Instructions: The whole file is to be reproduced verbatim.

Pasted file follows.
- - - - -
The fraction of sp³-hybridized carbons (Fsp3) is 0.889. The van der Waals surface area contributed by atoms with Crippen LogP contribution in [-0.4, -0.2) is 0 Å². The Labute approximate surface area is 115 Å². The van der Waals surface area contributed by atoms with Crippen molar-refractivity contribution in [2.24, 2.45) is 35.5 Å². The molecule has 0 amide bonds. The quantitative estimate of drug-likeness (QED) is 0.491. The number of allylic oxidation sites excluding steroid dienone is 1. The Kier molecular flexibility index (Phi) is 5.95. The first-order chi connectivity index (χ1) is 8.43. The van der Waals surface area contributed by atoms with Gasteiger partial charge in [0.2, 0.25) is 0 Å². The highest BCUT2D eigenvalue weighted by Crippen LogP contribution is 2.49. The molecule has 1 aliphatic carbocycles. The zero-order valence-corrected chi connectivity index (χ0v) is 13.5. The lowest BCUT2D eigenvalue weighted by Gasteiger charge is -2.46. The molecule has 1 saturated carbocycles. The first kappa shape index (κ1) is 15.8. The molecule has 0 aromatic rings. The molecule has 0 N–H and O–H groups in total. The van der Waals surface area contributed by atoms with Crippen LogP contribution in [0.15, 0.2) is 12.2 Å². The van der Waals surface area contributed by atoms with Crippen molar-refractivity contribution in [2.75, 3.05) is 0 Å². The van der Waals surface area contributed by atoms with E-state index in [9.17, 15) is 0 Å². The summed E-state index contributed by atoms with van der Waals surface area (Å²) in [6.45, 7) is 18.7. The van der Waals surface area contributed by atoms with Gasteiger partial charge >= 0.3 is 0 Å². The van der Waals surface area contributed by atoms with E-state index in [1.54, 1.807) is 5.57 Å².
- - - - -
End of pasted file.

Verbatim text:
The fraction of sp³-hybridized carbons (Fsp3) is 0.889. The van der Waals surface area contributed by atoms with Crippen LogP contribution in [-0.4, -0.2) is 0 Å². The Labute approximate surface area is 115 Å². The van der Waals surface area contributed by atoms with Crippen molar-refractivity contribution in [2.24, 2.45) is 35.5 Å². The molecule has 0 amide bonds. The quantitative estimate of drug-likeness (QED) is 0.491. The number of allylic oxidation sites excluding steroid dienone is 1. The Kier molecular flexibility index (Phi) is 5.95. The first-order chi connectivity index (χ1) is 8.43. The van der Waals surface area contributed by atoms with Gasteiger partial charge in [0.2, 0.25) is 0 Å². The highest BCUT2D eigenvalue weighted by Crippen LogP contribution is 2.49. The molecule has 1 aliphatic carbocycles. The zero-order valence-corrected chi connectivity index (χ0v) is 13.5. The lowest BCUT2D eigenvalue weighted by Gasteiger charge is -2.46. The molecule has 1 saturated carbocycles. The first kappa shape index (κ1) is 15.8. The molecule has 0 aromatic rings. The molecule has 0 N–H and O–H groups in total. The van der Waals surface area contributed by atoms with Crippen LogP contribution in [0.15, 0.2) is 12.2 Å². The van der Waals surface area contributed by atoms with Crippen molar-refractivity contribution in [2.75, 3.05) is 0 Å². The van der Waals surface area contributed by atoms with E-state index in [9.17, 15) is 0 Å². The summed E-state index contributed by atoms with van der Waals surface area (Å²) in [6.45, 7) is 18.7. The van der Waals surface area contributed by atoms with Gasteiger partial charge >= 0.3 is 0 Å². The van der Waals surface area contributed by atoms with E-state index in [1.54, 1.807) is 5.57 Å².